testimony to prove such claim. Upon the contrary, in spite of his being a vicepresident and director of the Ace Advertising, the petitioner remained passive,
throughout the period of Taylor's stay abroad, concerning the unauthorized
disbursements of corporate funds for the latter. This plus the fact that he even
approved thrice payroll checks for the payment of Taylor's salary, demonstrate
quite distinctly that the petitioner neglected to perform his duties properly, to the
damage of the firm of which he was an officer. The fact that he was occupying a
contractual position at the Ace Advertising is of no moment. The existence of a
contract between the parties, as has been repeatedly held by this Court,
constitutes no bar to the commission of a tort by one against the other and the
consequent recovery of damages.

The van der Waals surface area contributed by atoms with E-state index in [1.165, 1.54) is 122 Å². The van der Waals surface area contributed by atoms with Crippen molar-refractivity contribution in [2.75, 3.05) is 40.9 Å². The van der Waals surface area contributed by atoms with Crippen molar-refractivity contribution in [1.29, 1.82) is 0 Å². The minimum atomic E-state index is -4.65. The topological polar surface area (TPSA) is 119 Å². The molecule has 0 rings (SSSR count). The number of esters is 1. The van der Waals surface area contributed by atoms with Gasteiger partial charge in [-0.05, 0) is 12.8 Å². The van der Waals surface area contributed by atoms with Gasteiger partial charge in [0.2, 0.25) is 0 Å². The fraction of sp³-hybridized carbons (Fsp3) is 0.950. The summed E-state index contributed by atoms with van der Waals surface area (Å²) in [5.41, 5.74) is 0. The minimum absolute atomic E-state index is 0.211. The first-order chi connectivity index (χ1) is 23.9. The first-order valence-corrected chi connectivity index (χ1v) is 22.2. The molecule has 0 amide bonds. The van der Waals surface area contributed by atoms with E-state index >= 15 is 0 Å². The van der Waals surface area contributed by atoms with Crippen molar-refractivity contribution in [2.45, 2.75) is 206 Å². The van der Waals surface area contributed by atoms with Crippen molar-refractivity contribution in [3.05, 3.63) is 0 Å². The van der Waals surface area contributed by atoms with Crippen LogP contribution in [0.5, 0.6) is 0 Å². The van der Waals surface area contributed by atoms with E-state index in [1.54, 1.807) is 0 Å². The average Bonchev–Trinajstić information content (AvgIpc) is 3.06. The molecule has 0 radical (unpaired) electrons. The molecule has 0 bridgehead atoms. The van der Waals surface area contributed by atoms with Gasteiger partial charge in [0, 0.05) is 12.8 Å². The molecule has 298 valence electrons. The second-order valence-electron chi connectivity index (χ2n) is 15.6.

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LYDIA GERONIMO FACTS: Private respondent was the proprietress of Kindergarten Wonderland Canteen in Dagupan City. On appeal. the CA annulled the orders of the RTC. She demanded damages from petitioner before the RTC which dismissed the same on motion by petitioner based on the ground of Prescription.15. She brought the said bottles for examination to DOH and it was found out that the soft drinks “are adulterated. INC. some parents of the students complained to her that the Coke and Sprite soft drinks sold by her contained fiber-like matter and other foreign substances.” As a result." . This is supported by the allegations in the complaint which makes reference to the reckless and negligent manufacture of "adulterated food items intended to be sold for public consumption. RULING: Petition Denied.2 15. vs. The SC agrees with the CA’s conclusion that the cause of action in the case at bar is found on quasi-delict under Article 1146 of the CC which prescribes in four years and not on breach of warranty under article 1562 of the same code. her per day sales of soft drinks severely plummeted that she had to close her shop on 12 December 1989 for losses. In August 1989. ISSUE: WON the action for damages by the proprietress against the soft drinks manufacturer should be treated as one for breach of implied warranty under article 1561 of the CC which prescribes after six months from delivery of the thing sold. CA and MS.3 COCA-COLA BOTTLERS PHILIPPINES.